dslreports logo
site
 
    All Forums Hot Topics Gallery
spc

spacer




how-to block ads


Search Topic:
uniqs
3908
share rss forum feed


Jeremy341
Bye
Premium
join:2000-01-06
localhost

Comcast isn't getting rid of the transparent proxy

If you read your Subscriber Agreement (which can be found at »www.comcast.net/TermsofService/s ··· gree.asp) you will see that in Section 5, Comcast basically says that they are going to monitor where you go on the Internet so that they can send you SPAM. The real kicker is where it says that this type of monitoring "is necessary to provide the Service." IT IS??? Wow. It was never necessary for MediaOne. Comcast must use some special equipment in their network that REQUIRES them to monitor us and then SPAM us based on what sites we went to. I'm sure glad WOW doesn't use this type of equipment, since they're my next ISP.

sago5

join:2001-12-19

Just thought of something.

If one does not install the software, and simply leaves everything the way it is one does not even know they are under a new subscriber agreement. If you simply happen to turn off your computer one day and the next you are up on the new network and don't even know about it. IP address? Why I have been living at this address for years! And no I am not in the UP!

Has anyone heard of a contract where all you have to do is send somebody an agreement in the mail and all of a sudden they are bound by it.

How does anyone prove that the customer accepted the terms of service or that they ever received a transition kit or any emails or anything. E-mail address? oh, yeah, that e-mail. I can never figure out how that works. I just don't know that much about computers.

A shutdown and reboot does not consitute a signature.

An e-mail notification does not consitute a signature. Junk mail does not constitute a signature.

Unless someone went out and installed the software, it would be difficult to prove that any of the transition customers actually agreed to terms of service. What software? What agreement? What are you talking about? Comcast? It's been Comcast for 6 months now hasn't it? New network? Huh? Where do I find that on my start menu?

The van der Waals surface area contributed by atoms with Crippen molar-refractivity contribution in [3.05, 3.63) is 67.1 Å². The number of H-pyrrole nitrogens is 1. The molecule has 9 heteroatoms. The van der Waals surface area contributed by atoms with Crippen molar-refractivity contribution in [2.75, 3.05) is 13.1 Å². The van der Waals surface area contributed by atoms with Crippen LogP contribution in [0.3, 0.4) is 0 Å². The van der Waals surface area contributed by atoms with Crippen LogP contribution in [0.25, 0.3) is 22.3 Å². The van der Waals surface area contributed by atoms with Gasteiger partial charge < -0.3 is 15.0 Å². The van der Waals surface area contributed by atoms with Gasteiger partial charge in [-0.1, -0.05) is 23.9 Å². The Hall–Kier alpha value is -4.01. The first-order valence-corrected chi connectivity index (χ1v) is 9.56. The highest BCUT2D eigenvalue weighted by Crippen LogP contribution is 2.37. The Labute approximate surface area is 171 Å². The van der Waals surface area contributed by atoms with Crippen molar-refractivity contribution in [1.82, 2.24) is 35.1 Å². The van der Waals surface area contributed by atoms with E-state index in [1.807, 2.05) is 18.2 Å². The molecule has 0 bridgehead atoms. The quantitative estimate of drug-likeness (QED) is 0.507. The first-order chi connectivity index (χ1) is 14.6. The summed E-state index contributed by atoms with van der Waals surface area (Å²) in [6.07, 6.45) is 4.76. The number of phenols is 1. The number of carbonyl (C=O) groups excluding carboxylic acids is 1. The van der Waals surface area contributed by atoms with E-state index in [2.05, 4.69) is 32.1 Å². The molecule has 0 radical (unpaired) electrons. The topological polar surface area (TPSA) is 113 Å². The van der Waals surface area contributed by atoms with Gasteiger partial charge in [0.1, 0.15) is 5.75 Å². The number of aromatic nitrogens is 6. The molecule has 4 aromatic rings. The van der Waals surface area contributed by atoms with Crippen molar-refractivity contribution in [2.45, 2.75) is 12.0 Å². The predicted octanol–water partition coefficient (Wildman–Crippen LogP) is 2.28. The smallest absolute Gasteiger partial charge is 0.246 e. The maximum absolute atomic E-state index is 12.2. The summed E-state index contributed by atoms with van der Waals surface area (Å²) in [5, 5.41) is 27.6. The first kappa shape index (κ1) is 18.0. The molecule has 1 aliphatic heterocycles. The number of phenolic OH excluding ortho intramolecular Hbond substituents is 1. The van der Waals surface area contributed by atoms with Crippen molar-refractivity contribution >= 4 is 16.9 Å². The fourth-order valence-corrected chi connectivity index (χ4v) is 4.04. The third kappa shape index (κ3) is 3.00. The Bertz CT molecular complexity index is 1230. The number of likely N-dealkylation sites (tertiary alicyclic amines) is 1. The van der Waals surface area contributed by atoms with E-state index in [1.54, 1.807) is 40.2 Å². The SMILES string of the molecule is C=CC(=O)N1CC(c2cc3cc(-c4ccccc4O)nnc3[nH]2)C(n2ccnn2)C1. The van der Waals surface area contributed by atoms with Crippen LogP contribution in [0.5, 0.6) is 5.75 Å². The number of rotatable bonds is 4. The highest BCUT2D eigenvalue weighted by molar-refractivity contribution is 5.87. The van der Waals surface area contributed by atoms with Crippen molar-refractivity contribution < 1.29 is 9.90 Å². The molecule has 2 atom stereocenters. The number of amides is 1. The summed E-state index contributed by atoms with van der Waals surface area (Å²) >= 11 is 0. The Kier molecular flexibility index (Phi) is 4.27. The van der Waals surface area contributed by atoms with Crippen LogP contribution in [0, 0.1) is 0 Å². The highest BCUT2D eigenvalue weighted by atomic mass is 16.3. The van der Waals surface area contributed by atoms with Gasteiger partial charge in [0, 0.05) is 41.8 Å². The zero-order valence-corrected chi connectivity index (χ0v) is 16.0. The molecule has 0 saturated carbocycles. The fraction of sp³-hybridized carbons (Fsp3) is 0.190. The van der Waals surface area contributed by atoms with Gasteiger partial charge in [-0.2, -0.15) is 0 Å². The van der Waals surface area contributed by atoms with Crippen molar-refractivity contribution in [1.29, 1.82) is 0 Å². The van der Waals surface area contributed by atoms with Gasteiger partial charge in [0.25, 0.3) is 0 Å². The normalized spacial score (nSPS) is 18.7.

There has got to be some kind of law about collecting such data from people who have not signed an agreement allowing it.
[text was edited by author 2002-01-01 02:57:03]


Jeremy341
Bye
Premium
join:2000-01-06
localhost
reply to Jeremy341
Being on their network automatically means you accept the agreement. If you ever read the EULAs on software you install, it usually says something like "If you do not agree with this, return this software to the place of purchase for a full refund". So if you don't like Comcast's terms, dump them. Money speaks louder than words.


mattman4

join:1999-10-25
reply to Jeremy341
Thanks for pointing this out. Even though it finally became available to me (comcast cable modem), after years of lying, after reading that i think ill stick with my dsl


Jeremy341
Bye
Premium
join:2000-01-06
localhost
Thank jjoshua. He's the one that brought it to my attention in another thread. I just felt like this is an important issue and wanted to make more people aware of it.

sago5

join:2001-12-19
reply to Jeremy341
it's 5b. "IT IS?" I guess that depends on the Service offered.
In other words, it sounds like --
We can use the service just so long as we allow them to collect information about where we surf, amongst other things.

5c. In other words, they can disclose our personal information to third parties amongst other reasons, for ordinary business purposes.

That sucks.

Thanks for pointing that out. It does make a difference.



Jeremy341
Bye
Premium